Assembly Affairs

– in the Northern Ireland Assembly on 14th December 1999.

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Photo of Lord John Alderdice Lord John Alderdice Speaker

At the final sitting of the New Northern Ireland Assembly, on Monday 29 November 1999, Mr Peter Robinson asked whether it was appropriate to refer to another Member as a murderer where it was believed that a Member had been responsible for murder. He questioned whether this was unparliamentary language.

He is correct. Where a reference is clearly made in respect of either an individual Member or a group of Members, this would be unparliamentary language, except in the circumstance where the particular Member being referred to had been convicted of the offence by due process and through the courts. There has recently been a circumstance in respect of the analogous term to which the Member referred in another place.

I have studied references made during the last sitting, and, whilst I believe that some Members were sailing close to the wind, I do not believe that unparliamentary language was used.

I have received formal notice from the Minister of Finance and Personnel that he wishes to make a statement. The statement will be made at a convenient time after 10.30 am tomorrow.

Some Members may have received an incorrect Marshalled List of Amendments. Owing to an administrative error a line was omitted at the end of the second amendment on the Marshalled List. That was corrected, and copies of the revised Marshalled List were issued. Let me point out, in case any Member has received an incorrect copy, that under the heading "Amendment to the Motion to insert a new Standing Order after Standing Order 57" the final line should read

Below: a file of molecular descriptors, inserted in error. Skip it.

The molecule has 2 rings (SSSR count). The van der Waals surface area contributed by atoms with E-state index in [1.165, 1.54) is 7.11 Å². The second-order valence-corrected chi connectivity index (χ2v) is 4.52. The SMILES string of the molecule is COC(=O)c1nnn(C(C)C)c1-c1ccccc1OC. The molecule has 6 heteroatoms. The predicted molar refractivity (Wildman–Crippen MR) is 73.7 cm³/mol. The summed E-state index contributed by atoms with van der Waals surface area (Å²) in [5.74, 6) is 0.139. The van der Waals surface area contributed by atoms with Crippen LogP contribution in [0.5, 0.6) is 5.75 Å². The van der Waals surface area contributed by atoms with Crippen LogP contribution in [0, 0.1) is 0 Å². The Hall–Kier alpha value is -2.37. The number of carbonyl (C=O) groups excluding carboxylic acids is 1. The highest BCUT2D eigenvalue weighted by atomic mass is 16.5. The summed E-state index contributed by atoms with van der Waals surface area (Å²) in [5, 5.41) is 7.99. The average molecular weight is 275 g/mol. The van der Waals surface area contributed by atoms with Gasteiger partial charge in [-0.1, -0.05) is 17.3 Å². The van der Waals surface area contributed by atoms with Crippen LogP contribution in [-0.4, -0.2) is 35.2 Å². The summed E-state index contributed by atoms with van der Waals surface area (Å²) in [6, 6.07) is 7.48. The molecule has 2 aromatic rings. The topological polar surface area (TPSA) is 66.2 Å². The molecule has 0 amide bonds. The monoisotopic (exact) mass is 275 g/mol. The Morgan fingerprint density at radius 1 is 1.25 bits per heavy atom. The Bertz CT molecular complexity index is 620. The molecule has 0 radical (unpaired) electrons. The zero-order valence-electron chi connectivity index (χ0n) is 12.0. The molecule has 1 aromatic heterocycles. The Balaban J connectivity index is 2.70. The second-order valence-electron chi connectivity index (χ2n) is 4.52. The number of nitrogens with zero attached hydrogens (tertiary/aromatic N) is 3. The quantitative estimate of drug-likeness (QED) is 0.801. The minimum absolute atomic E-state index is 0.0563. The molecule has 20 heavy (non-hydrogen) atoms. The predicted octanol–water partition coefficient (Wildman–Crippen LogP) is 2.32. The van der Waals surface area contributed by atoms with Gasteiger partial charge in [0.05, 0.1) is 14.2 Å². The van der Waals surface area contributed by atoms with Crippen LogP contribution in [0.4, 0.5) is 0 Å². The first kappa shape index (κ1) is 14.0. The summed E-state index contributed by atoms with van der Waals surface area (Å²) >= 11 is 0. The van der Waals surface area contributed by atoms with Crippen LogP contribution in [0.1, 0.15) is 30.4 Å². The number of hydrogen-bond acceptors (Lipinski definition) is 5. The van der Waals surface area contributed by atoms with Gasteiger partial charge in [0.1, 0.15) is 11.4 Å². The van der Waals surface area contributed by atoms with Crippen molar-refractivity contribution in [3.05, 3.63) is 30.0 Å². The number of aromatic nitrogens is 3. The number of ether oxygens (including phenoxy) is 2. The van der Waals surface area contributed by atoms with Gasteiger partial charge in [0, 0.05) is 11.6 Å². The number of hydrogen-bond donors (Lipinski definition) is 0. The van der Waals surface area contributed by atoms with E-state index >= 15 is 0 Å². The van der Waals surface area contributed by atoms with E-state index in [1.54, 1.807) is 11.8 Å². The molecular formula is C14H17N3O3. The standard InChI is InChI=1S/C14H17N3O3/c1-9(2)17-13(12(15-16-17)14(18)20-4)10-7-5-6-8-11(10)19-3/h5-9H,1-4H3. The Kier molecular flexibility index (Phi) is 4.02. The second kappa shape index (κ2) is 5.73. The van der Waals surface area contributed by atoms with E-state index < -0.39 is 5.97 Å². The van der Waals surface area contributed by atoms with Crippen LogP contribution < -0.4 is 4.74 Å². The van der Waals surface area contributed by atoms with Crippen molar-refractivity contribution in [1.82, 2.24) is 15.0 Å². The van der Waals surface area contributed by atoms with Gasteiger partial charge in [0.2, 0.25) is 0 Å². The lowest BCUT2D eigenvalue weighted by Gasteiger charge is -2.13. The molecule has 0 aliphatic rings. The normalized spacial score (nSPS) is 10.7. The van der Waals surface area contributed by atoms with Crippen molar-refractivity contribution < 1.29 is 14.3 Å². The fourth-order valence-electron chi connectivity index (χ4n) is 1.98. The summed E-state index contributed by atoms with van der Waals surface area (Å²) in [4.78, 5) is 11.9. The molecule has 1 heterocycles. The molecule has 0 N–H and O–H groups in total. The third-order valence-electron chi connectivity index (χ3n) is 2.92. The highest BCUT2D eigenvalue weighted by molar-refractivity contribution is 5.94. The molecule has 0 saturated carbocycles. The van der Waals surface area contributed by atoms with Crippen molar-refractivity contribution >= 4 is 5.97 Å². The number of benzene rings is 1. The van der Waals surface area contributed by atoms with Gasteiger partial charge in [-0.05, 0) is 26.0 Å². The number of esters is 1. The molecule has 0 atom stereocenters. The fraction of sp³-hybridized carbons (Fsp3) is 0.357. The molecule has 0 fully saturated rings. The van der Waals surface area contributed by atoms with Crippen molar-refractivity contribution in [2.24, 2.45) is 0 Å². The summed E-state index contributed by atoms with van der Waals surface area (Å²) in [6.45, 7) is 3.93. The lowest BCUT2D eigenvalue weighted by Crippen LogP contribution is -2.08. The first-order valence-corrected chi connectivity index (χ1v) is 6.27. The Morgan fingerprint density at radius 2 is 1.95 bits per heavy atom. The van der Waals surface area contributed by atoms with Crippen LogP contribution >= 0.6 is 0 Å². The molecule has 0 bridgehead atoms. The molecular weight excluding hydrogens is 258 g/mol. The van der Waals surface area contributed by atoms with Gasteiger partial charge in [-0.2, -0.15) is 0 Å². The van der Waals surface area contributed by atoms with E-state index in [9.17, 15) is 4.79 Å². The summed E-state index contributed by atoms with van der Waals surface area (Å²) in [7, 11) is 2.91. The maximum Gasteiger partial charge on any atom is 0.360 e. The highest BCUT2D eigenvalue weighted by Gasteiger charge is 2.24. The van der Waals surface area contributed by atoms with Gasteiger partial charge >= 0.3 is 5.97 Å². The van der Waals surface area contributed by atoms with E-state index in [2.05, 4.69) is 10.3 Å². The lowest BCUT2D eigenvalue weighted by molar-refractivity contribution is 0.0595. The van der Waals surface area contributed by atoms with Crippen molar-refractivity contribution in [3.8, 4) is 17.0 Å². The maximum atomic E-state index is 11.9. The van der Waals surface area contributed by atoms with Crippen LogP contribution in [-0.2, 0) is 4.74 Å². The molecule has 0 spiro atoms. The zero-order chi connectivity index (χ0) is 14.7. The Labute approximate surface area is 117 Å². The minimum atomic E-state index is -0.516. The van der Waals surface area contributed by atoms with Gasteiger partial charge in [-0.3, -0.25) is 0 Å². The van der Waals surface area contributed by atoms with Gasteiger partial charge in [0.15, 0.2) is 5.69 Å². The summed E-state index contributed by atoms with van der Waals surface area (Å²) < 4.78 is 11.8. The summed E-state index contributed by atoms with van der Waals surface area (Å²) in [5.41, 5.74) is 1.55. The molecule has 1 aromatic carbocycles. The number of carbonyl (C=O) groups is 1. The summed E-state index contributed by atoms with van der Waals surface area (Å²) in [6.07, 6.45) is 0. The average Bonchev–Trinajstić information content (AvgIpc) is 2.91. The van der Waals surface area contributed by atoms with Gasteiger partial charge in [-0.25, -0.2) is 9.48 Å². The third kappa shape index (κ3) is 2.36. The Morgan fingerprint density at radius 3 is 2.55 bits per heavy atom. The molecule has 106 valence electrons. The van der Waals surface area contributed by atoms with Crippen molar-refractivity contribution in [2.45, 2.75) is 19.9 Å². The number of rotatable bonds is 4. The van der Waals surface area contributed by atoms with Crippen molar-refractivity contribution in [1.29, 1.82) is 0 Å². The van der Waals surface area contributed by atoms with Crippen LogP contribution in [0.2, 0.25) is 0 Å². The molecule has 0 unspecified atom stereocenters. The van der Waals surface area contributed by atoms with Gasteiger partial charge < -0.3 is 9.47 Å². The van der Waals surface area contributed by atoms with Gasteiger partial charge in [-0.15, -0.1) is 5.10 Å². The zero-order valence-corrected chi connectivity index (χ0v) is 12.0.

"The Committee shall consist of 17 members."

Members who have a Marshalled List which does not include that sentence should dispose of it and obtain a revised version from the Doorkeepers in the Lobby.

Photo of Alex Maskey Alex Maskey Sinn Féin

On a point of order, Mr Speaker. I ask for a suspension of the Assembly for one hour, particularly in the light of your last comment. We have been handed a list of amendments, some of which are complicated and have far-reaching implications, and we have not been given time to consider them. That is not satisfactory. It is also unsatisfactory that this practice is starting to take root in the Assembly. Sinn Féin is very unhappy about the way this has been done. The issues involved in some of these amendments are very serious, so I ask for a suspension to enable us to consider this matter thoroughly.

Photo of Peter Robinson Peter Robinson DUP

Further to that point of order, Mr Speaker. The request for a suspension has some merit. Some Members may be confused about which sheet of paper is being dealt with and about which amendment is pertinent. A shorter period — I believe that you can suspend proceedings for less than one hour — would be enough to enable us to clarify the position before starting the debate.

Photo of Lord John Alderdice Lord John Alderdice Speaker

I can understand that there may be some element of uncertainty and confusion, and I apologise for that. It seems reasonable that we should suspend proceedings so that Members can consider the matter. May I have the leave of the House to suspend proceedings for 30 minutes?

Photo of Danny Kennedy Danny Kennedy UUP